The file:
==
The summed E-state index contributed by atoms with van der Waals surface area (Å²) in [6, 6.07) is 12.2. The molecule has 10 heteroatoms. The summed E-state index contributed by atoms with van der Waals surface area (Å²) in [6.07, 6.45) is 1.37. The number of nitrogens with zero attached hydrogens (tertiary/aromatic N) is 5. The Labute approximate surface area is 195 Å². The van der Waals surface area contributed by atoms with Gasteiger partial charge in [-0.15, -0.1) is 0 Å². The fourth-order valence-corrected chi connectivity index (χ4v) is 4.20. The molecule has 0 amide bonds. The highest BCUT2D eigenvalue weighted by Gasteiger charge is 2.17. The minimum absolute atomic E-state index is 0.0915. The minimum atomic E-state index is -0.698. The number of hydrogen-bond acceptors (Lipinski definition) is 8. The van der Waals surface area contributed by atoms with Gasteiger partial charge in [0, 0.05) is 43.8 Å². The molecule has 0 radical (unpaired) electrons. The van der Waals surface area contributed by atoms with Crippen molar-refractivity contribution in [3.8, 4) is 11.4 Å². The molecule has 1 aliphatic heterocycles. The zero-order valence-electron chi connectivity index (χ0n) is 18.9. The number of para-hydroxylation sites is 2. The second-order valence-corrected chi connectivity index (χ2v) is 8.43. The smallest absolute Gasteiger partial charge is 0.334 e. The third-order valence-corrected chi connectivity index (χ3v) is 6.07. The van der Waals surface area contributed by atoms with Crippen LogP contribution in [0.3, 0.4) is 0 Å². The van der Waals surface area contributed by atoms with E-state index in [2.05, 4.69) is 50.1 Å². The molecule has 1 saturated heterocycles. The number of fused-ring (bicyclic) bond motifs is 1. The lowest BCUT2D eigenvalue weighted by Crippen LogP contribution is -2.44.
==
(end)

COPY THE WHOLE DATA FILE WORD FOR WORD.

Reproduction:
The summed E-state index contributed by atoms with van der Waals surface area (Å²) in [6, 6.07) is 12.2. The molecule has 10 heteroatoms. The summed E-state index contributed by atoms with van der Waals surface area (Å²) in [6.07, 6.45) is 1.37. The number of nitrogens with zero attached hydrogens (tertiary/aromatic N) is 5. The Labute approximate surface area is 195 Å². The van der Waals surface area contributed by atoms with Gasteiger partial charge in [-0.15, -0.1) is 0 Å². The fourth-order valence-corrected chi connectivity index (χ4v) is 4.20. The molecule has 0 amide bonds. The highest BCUT2D eigenvalue weighted by Gasteiger charge is 2.17. The minimum absolute atomic E-state index is 0.0915. The minimum atomic E-state index is -0.698. The number of hydrogen-bond acceptors (Lipinski definition) is 8. The van der Waals surface area contributed by atoms with Gasteiger partial charge in [0, 0.05) is 43.8 Å². The molecule has 0 radical (unpaired) electrons. The van der Waals surface area contributed by atoms with Crippen molar-refractivity contribution in [3.8, 4) is 11.4 Å². The molecule has 1 aliphatic heterocycles. The zero-order valence-electron chi connectivity index (χ0n) is 18.9. The number of para-hydroxylation sites is 2. The second-order valence-corrected chi connectivity index (χ2v) is 8.43. The smallest absolute Gasteiger partial charge is 0.334 e. The third-order valence-corrected chi connectivity index (χ3v) is 6.07. The van der Waals surface area contributed by atoms with Crippen LogP contribution in [0.3, 0.4) is 0 Å². The van der Waals surface area contributed by atoms with E-state index in [2.05, 4.69) is 50.1 Å². The molecule has 1 saturated heterocycles. The number of fused-ring (bicyclic) bond motifs is 1. The lowest BCUT2D eigenvalue weighted by Crippen LogP contribution is -2.44.